Wraparound AdWraparound AdWraparound AdWraparound Ad
Three Reasons Why a Whole Foods-Publix Deal Doesn't Make Sense

Three Reasons Why a Whole Foods-Publix Deal Doesn't Make Sense

LAKELAND, FL and AUSTIN, TX - We’ve examined why a Whole Foods and Publix deal might make sense, but it’s still one of the more bizarre rumors to come out so suddenly. Whole Foods’ shares saw a spike in heavy volume on June 5, and interest in options was triple the normal amount in early trading, according to options analytics firm Trade Alert, fueling unsubstantiated reports of the rumored acquisition.

Spokesmen from both Whole Foods and Publix have commented on the rumor, saying that they either don’t comment on rumors or that the rumors “have no merit.”

Additionally, Gavin Maguire, a senior analyst at Briefing.com, which provides financial commentary and analysis, claimed, “We see rumors like these 20 to 30 times a day, and very few of them end up coming to fruition. All the clues are there that this would kind of make sense. But you see this kind of activity all over the market, especially in a stock that got crushed.”

With that said, the Austin Business Journal gives three more reasons why the deal seems unlikely…

1) Acquisition history: Rather than buying entire chains, Publix has only bought a handful of stores such as the $500 million purchase of 49 Albertsons stores in Florida in 2008, or last year’s acquisition of seven Bi-Lo stores in Charlotte, North Carolina, Austin Business Journal reports. If a deal were to happen, it might be more likely to see Publix buy blocks of Whole Foods stores, especially those in the southeastern region of the U.S.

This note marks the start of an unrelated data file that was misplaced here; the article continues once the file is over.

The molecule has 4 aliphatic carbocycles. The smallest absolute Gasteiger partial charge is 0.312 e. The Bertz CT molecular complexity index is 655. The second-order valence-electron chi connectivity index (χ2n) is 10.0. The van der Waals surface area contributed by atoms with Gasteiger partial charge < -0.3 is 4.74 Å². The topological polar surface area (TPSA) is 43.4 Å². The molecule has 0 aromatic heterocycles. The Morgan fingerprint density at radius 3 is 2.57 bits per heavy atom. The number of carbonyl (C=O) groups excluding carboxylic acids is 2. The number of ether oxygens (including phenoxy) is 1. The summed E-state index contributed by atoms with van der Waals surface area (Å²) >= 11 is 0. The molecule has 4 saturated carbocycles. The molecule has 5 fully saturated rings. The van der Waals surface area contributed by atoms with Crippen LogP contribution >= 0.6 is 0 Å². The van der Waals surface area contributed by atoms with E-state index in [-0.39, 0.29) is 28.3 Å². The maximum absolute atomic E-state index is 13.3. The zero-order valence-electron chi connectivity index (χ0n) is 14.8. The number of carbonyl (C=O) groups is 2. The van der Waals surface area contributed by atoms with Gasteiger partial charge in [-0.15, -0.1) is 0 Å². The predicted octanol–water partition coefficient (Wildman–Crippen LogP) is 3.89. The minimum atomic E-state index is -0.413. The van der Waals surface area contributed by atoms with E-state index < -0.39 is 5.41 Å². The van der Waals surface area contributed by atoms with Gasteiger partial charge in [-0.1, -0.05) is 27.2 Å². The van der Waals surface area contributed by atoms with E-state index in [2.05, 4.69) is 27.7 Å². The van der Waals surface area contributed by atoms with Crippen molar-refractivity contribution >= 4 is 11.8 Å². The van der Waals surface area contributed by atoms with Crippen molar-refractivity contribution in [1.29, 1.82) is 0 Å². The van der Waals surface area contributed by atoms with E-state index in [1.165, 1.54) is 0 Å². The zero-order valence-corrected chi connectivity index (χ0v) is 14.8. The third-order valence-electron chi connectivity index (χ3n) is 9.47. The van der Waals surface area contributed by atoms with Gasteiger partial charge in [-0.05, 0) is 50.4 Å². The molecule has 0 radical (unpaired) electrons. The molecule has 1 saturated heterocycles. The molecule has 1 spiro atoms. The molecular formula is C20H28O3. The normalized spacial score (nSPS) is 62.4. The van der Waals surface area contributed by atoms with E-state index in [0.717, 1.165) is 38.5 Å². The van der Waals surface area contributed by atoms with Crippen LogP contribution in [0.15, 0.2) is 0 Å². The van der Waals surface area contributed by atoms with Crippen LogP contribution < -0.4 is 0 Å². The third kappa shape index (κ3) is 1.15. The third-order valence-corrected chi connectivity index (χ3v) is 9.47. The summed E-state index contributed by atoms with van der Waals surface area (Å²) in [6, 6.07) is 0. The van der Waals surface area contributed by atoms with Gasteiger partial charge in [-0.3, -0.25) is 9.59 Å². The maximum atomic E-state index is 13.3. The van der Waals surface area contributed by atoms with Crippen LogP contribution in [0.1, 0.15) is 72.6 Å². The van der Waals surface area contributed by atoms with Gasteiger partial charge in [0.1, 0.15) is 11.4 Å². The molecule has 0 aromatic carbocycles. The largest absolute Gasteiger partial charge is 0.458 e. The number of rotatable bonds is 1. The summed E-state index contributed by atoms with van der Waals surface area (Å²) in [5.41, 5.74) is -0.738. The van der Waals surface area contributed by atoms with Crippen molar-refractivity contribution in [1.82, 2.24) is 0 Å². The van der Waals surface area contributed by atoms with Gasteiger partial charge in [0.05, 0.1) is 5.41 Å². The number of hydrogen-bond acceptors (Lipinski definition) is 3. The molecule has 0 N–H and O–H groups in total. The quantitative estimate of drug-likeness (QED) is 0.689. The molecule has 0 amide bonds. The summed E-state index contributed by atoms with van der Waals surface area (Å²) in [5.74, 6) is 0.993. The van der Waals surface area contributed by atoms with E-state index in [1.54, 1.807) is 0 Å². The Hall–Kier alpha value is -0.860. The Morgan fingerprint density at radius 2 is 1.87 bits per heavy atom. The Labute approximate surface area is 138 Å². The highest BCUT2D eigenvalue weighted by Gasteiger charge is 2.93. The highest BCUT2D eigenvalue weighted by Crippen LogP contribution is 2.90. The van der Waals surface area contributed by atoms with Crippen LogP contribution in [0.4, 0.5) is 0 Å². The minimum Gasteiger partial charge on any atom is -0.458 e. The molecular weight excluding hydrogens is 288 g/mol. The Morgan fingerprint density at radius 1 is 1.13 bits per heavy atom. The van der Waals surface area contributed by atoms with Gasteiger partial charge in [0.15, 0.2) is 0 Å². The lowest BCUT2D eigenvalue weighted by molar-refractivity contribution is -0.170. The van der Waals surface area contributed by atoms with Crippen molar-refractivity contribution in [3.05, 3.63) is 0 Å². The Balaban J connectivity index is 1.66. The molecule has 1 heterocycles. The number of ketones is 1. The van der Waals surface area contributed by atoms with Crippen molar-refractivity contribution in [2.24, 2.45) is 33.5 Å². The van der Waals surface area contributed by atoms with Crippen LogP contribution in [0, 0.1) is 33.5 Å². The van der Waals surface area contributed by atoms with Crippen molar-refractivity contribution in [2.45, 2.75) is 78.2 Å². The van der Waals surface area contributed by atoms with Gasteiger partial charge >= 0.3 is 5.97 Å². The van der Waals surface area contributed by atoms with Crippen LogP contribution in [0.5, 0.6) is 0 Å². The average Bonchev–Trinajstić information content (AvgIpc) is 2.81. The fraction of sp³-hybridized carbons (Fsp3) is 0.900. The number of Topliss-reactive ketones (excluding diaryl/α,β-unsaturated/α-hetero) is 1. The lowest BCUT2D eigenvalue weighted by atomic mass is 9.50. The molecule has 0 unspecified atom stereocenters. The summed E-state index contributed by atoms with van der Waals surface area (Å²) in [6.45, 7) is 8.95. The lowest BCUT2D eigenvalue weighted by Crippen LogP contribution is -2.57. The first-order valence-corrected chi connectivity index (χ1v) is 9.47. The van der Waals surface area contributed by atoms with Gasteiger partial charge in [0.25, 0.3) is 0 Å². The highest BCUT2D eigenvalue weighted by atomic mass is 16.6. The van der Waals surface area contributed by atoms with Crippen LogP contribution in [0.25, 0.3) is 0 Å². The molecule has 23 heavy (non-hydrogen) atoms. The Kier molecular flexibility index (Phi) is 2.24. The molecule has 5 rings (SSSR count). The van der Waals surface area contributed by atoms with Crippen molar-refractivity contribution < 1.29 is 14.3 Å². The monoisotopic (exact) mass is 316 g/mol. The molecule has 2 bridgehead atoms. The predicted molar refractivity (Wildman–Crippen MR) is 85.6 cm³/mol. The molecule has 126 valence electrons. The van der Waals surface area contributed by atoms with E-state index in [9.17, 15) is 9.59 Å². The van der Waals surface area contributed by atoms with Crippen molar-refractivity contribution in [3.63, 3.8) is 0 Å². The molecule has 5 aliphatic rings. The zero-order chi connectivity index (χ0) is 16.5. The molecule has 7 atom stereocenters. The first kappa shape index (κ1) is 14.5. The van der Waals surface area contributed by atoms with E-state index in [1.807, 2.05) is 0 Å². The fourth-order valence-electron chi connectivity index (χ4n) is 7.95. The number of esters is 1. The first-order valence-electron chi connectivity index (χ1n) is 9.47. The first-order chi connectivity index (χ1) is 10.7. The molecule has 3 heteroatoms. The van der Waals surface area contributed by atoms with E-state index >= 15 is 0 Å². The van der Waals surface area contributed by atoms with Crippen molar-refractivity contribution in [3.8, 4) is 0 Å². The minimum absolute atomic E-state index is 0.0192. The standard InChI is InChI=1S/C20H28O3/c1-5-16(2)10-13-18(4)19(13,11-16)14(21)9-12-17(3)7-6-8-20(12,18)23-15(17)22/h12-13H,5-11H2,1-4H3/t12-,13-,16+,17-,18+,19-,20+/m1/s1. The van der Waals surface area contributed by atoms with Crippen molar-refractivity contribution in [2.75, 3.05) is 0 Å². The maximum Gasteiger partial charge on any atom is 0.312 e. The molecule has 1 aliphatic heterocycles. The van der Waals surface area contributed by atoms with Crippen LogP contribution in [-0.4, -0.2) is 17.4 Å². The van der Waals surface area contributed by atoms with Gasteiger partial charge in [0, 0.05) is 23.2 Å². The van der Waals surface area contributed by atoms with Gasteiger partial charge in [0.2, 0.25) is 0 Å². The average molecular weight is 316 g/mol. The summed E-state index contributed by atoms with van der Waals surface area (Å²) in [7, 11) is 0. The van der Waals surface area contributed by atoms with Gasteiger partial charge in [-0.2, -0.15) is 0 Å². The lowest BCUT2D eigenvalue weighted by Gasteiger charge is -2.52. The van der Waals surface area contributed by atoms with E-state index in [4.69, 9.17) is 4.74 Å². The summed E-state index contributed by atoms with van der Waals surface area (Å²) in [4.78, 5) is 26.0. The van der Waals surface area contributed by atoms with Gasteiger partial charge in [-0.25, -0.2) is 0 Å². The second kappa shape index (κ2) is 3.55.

2) Geographic disparities: The majority of Publix stores are based in the Southeast U.S., with 1,077 supermarkets in Florida, Georgia, Alabama, South Carolina, Tennessee, and North Carolina. Whole Foods, on the other hand, has approximately 383 stores across the U.S. and District of Columbia, Canada, and the United Kingdom. Although Publix has been expanding outside Florida in recent years, analysts say it’s a bit of a stretch for the chain to broaden its scope nationwide with a Whole Foods acquisition, according to Herald Tribune. Publix has spent a considerable amount of time building a strong network of stores in Florida. For now, it seems unlikely that it will budge. These maps from Big Think show you how the two retailers compare geographically.

3) Strategy: Since 2011, Whole Foods has maintained a goal of 1,000 stores in the U.S. and Canada and has since expanded that goal to 1,200. Whole Foods CEO John Mackey said that while competition has accelerated, Whole Foods is still gaining market share. “We continue to differentiate. We continue to innovate. We continue to upgrade the experience that we’re giving our customers. We think it’s a good strategy and that’s why we’ve gone for the first time and laid out how we see the next five years happening,” said Mackey, according to Austin Business Journal.

Check out our previous articles on the rumored Whole Foods and Publix deal below...

Will Publix Acquire Whole Foods?

Three Reasons Why a Whole Foods-Publix Deal Makes Sense

What do you think about a Whole Foods-Publix deal? Let us know by voting in the survey below!